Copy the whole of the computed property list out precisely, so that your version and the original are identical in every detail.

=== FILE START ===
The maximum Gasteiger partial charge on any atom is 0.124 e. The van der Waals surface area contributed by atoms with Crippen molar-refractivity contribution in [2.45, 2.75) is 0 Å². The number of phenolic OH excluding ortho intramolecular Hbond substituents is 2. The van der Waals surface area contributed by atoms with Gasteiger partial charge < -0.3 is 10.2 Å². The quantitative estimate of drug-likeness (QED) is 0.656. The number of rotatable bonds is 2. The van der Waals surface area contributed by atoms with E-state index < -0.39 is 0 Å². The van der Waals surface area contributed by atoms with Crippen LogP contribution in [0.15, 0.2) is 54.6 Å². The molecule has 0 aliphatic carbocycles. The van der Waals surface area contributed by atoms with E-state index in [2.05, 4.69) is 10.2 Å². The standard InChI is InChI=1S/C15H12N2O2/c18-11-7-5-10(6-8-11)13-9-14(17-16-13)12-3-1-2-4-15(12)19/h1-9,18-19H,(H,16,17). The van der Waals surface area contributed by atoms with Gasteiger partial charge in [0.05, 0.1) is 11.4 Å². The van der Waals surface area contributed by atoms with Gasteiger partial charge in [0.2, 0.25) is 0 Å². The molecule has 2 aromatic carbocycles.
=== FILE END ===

The maximum Gasteiger partial charge on any atom is 0.124 e. The van der Waals surface area contributed by atoms with Crippen molar-refractivity contribution in [2.45, 2.75) is 0 Å². The number of phenolic OH excluding ortho intramolecular Hbond substituents is 2. The van der Waals surface area contributed by atoms with Gasteiger partial charge < -0.3 is 10.2 Å². The quantitative estimate of drug-likeness (QED) is 0.656. The number of rotatable bonds is 2. The van der Waals surface area contributed by atoms with E-state index < -0.39 is 0 Å². The van der Waals surface area contributed by atoms with Crippen LogP contribution in [0.15, 0.2) is 54.6 Å². The molecule has 0 aliphatic carbocycles. The van der Waals surface area contributed by atoms with E-state index in [2.05, 4.69) is 10.2 Å². The standard InChI is InChI=1S/C15H12N2O2/c18-11-7-5-10(6-8-11)13-9-14(17-16-13)12-3-1-2-4-15(12)19/h1-9,18-19H,(H,16,17). The van der Waals surface area contributed by atoms with Gasteiger partial charge in [0.05, 0.1) is 11.4 Å². The van der Waals surface area contributed by atoms with Gasteiger partial charge in [0.2, 0.25) is 0 Å². The molecule has 2 aromatic carbocycles.